Do you remember writing your very first book report back in school?
You stayed up late poring over that book, making notes as you went, carefully consulting your English teacher’s guidelines and sweating over commas versus semicolons (which, to be fair, still stumps a lot of adults).
When it comes to the blogging part of your content marketing strategy, though, those writing rules are a LOT less important.
Unless you’re a scientific or technical blogger, the old writing rules you worked so hard to memorize back in the day might not serve you very well anymore!
(Big shout out to all of you technical bloggers, though. Keep doing that good work.)
In fact, some of those very same rules you’re still following can make it HARDER for people to read (and want to share) your blog posts.
So, what are some of those writing rules you should break when you’re writing for your blog?
Let’s take a closer look!
(Just don’t tell your old English teacher.)
Online writing like blogging is often a little more informal than, say, an application for a grant. In fact, embracing that informality can make it a lot easier for you to forge an emotional connection with your readers!
Don’t write to impress – write to connect.
One trick is to put a friend or colleague’s name at the top of your blog post, then write it like you’re writing them a letter, so you can stay in the headspace of speaking to someone who trusts you.
(Just remember to delete it afterward, unless everyone in your target audience actually is named “Daenerys.”)
When you write the way you speak, your audience can feel closer to you as a person. So use an exclamation point if you’re excited! Inject a colloquialism or two, if that’s your cup of tea. Use contractions – because honestly, out of these two versions of the same sentence, which sounds less like it was written by a robot?
We are sure you will love this tip that we have used a lot.
We’re sure you’ll love this tip we’ve used a lot!
Your old teachers may have prized a little more stiff formality, but when it comes to your blog (and its readers), be yourself – and that means writing in a voice a little more like your own.
No matter how amazing your writing is, a lot of it is gonna get skipped, skimmed, or passed over.
(Don’t take it personally.)
It’s just the way our brains are wired, especially when it comes to reading online – walls of text don’t really hold our focus! The eye needs something easy to follow, and that means shorter paragraphs with the breathing room of white space in-between.
When it comes to blogging, there’s almost no such thing as a paragraph that’s too short.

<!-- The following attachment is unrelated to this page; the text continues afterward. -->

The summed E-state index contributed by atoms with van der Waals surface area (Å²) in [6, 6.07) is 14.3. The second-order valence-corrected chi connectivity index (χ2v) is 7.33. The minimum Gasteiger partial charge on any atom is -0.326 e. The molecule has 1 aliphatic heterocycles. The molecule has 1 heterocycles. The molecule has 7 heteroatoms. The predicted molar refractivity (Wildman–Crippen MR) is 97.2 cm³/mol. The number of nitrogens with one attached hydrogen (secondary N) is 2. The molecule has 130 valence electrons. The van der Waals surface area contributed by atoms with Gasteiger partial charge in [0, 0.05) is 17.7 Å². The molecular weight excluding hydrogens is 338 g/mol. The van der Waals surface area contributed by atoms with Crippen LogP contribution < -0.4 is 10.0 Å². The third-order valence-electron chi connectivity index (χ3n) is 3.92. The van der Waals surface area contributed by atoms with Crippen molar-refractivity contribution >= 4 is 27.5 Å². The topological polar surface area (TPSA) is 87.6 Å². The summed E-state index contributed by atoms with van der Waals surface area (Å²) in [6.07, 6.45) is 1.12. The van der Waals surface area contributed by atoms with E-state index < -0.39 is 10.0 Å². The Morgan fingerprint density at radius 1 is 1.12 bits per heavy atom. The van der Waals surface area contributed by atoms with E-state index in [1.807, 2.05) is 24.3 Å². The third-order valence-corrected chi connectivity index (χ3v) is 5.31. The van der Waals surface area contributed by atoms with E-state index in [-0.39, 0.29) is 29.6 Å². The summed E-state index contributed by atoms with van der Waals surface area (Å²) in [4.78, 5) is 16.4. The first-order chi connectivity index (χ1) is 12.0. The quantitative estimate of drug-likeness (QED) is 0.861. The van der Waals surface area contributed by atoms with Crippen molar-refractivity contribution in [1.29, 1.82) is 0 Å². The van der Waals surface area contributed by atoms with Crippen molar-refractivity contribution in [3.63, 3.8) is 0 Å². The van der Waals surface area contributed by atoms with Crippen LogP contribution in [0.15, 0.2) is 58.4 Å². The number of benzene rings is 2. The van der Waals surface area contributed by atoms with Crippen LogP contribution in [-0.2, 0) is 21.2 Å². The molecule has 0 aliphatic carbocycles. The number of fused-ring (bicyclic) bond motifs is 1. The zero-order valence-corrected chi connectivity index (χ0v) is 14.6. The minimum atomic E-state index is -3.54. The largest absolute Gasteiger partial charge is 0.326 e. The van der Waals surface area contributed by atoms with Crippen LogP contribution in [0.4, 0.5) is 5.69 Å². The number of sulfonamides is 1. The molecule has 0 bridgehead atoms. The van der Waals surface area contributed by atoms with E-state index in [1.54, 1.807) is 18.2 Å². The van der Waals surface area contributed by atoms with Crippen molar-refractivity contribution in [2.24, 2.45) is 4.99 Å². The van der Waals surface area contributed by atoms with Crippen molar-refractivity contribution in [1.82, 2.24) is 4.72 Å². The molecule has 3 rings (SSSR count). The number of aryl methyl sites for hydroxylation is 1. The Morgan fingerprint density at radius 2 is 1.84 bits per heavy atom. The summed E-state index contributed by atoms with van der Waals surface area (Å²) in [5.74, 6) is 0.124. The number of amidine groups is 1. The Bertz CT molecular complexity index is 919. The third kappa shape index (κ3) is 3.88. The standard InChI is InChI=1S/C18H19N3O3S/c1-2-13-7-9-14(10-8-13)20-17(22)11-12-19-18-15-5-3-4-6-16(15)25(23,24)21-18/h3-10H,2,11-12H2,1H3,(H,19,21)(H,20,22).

You might have learned in school that a five-sentence paragraph is the standard, but here on the Internet, five sentences might as well be five thousand – averaging between one and three is ideal for skimmers and speed-readers.
The less text in a block, the easier it is for your reader’s eye to land on that point!
And for all you skimmers out there –
Don’t underestimate the value of a strategically-bolded sentence.
Speaking of drawing someone’s attention to a specific point, though…
The formal writing rules from school tell you that your reader should always know what to expect – in a blog post, not so much.
While subheads like that one right above make life easier for skimmers, they should also make people curious enough to slow down and actually read what follows.
The formal writing rules tell you to use subheadings that inform the reader of exactly what the next section is about, in explicit terms.
Make your subheadings in a blog too explicit, though, and they might be the only parts people read.
If we’d called this section “Use subheadings,” you probably wouldn’t have bothered reading all this stuff about why they’re so valuable!
Something Schoolhouse Rock never told you?
Starting a sentence with a conjunction actually isn’t so bad.
(And despite the objections of certain self-affirmed grammatical purists, it’s never actually been a big deal.)
So don’t listen to the ruler-slapping, red-pen-wielding naysayer in the back of your mind. Starting a sentence with an “and” or a “but” or an “if” is how people talk, and it can be how you write, too!
Showing off how smart you are doesn’t always mean long sentences and hard-to-pronounce words.
So while you may have been taught to incorporate intimidating vocabulary words and complex sentence structures into your writing, your blog posts are better off simple.
(Remember all that stuff we said about being able to read something quickly?)
Don’t worry about challenging your reader – it’s a blog post, not an obstacle course!
That doesn’t mean you should oversimplify what you’re talking about, but rather, you should practice presenting complex ideas in straightforward packaging.
For example, we write about complicated things like the inner workings of Facebook algorithms all the time – we just try to make reading those posts as easy as possible.
(Tip: We wrote a post that talks about a free app that’ll help improve your readability – check it out right here!)
Got something you do on your own blog that you were always told to never, ever do?
Sound off in the comments and tell us which writing rules you love to ignore!
(We won’t tell on you.)
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